I've worked with brilliant adversarial directors and also clueless though slick and friendly directors. And from either I learn different things about my own role in the grander picture. You mentioned that you don't love reading scripts - but in the end even if the director chooses to throw out a lot of what's there, it's still a guideline for the underlying story. And in the end - that's what we do. We tell stories, even down to the PA's - all part of the machinery, all on the same team. And any time it gets tough on set I try to remind myself of that - we're all on the same team and in the end we're trying to tell a good story. I think a lot of "big" directors/dp's/writers/actors enjoy the refreshing feel of indi production from time to time for that very reason (some great interviews with Coppola ) - when the production is small it's easier for EVERY person to feel some ownership and hence pride in the project at every turn.

 

I agree with those who say to just go out and shoot something, it's a great experience. But so is working for lots of other people - it all helps to develop your own passion. The benefit of school is that you get to do both.

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There's something to be said for working for other people. Yes, people go to film school and successfully transition immediately to their chosen career. But it's rare, and it's not always the most "well rounded" approach. Watching a lot of final products, like you said, doesn't mean you know a lot about how things work on set. And even in an academic environment, it doesn't always reflect a professional set. I'm not referring to technical details or knowledge even - there are plenty of students who know more than old dogs, and there are plenty of schools with better gear than most productions. But there's a lot of nuance to how things "politic" on a real set that depends on budget and personality. The more personalities you work with and for, the better you develop your own style. And maybe before deciding to go back to school, try getting on set for bigger or smaller productions than you're accustomed to. Every director has a different style, and even if you never want to direct it's still priceless to feel that leadership first-hand. Maybe you take away one or two things from each production, but it all adds up be it "I would NEVER" or "I really love the way" - positive or negative, you learn a lot about real-world production from real-world production.

 

I've worked with brilliant adversarial directors and also clueless though slick and friendly directors. And from either I learn different things about my own role in the grander picture. You mentioned that you don't love reading scripts - but in the end even if the director chooses to throw out a lot of what's there, it's still a guideline for the underlying story. And in the end - that's what we do. We tell stories, even down to the PA's - all part of the machinery, all on the same team. And any time it gets tough on set I try to remind myself of that - we're all on the same team and in the end we're trying to tell a good story. I think a lot of "big" directors/dp's/writers/actors enjoy the refreshing feel of indi production from time to time for that very reason (some great interviews with Coppola ) - when the production is small it's easier for EVERY person to feel some ownership and hence pride in the project at every turn.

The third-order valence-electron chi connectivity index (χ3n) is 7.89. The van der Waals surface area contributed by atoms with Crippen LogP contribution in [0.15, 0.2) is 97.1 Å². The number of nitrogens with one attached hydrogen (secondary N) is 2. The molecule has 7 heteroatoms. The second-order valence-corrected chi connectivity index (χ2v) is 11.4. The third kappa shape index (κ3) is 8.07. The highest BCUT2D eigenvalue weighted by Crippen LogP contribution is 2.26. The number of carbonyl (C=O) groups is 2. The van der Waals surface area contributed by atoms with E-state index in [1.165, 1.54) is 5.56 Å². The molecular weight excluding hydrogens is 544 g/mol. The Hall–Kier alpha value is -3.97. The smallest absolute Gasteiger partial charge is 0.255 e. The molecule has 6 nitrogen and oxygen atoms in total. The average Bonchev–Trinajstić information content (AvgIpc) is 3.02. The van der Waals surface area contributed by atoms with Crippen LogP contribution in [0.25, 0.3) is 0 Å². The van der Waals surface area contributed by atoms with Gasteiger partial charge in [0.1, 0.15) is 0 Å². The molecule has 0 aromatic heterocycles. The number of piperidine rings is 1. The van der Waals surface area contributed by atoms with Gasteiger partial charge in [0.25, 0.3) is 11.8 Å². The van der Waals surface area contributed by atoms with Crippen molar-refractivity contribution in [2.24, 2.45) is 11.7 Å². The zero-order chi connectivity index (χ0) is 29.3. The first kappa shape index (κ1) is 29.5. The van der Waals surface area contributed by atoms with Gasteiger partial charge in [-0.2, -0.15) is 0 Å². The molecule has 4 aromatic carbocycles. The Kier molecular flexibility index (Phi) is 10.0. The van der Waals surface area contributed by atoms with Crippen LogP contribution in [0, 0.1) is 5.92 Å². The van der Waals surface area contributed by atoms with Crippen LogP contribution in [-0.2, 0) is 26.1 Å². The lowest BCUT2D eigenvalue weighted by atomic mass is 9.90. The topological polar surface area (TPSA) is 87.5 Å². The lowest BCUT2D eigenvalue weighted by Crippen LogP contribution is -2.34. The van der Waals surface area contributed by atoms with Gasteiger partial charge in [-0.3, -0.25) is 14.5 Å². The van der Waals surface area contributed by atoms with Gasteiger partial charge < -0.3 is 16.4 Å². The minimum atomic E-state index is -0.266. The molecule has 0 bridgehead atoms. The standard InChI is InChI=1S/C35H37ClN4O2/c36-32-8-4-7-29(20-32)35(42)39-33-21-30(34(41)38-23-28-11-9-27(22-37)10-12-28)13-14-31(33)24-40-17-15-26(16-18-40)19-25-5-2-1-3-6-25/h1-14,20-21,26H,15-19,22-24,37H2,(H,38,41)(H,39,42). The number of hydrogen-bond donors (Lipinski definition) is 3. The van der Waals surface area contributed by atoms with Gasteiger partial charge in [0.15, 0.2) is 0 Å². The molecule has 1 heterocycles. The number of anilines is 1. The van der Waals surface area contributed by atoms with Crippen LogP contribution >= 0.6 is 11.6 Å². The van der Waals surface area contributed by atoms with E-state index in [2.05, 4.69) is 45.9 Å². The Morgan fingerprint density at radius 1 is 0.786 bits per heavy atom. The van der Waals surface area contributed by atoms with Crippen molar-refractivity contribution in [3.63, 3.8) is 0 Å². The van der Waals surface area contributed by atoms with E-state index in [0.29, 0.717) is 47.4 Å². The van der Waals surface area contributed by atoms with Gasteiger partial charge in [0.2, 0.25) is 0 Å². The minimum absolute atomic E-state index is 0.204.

I agree with those who say to just go out and shoot something, it's a great experience. But so is working for lots of other people - it all helps to develop your own passion. The benefit of school is that you get to do both.

 

That's more what I'm leaning to. Go somewhere and get my mfa and focus on commercial photography, take/audit any film.video courses I can to get a basic-intermediate understanding of what's going on, and get to LA and work on some sets.

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Hey Adam, I'm in a similar situation. I decided to dedicate the next 1-2 years to writing with the goal of submitting my best work to a number of contests. If nothing comes out of it other than the pure rush of the process itself, I'm going to put the writing on standby and dive into cinematography. By standby I mean stop writing. It's all about time management. Some people say you can do both at the same time, I find it virtually impossible. When I'm in "the zone" it commands 100% of my focus and passion. Nothing else matters, not even having a social life. I had to quit my band because I couldn't stop thinking about writing during rehearsals and gigs, I used to space out on my bandmates all the time lol :P. If you're the type of person who can juggle between two passions then go for it, give it everything you have and don't look back. If you can't, you should take a week off and really think about what you'd rather pursue as a potential career -- then go for it.

 

The only bad thing you can do is to become so torn between the two you end up wasting years doing nothing. I wasted 5 years of my life doing just that - nothing. As long as you're honing your craft you're in the right direction. I could be wrong about all of this but that's my $0.02. Anyway, good luck dude and keep us posted!

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Yeah, it's a bit weird. I doubt there's been many writer/cinematographers. I would probably keep my writing separate from any movies I was actively working on, UNLESS it was that passion-project script, but that I would just direct, yeah. But I could certainly see a benefit to being writer, director, DP on a low-budget student film.

http://www.youtube.com/watch?v=wq1DQdIEYAg

 

11.54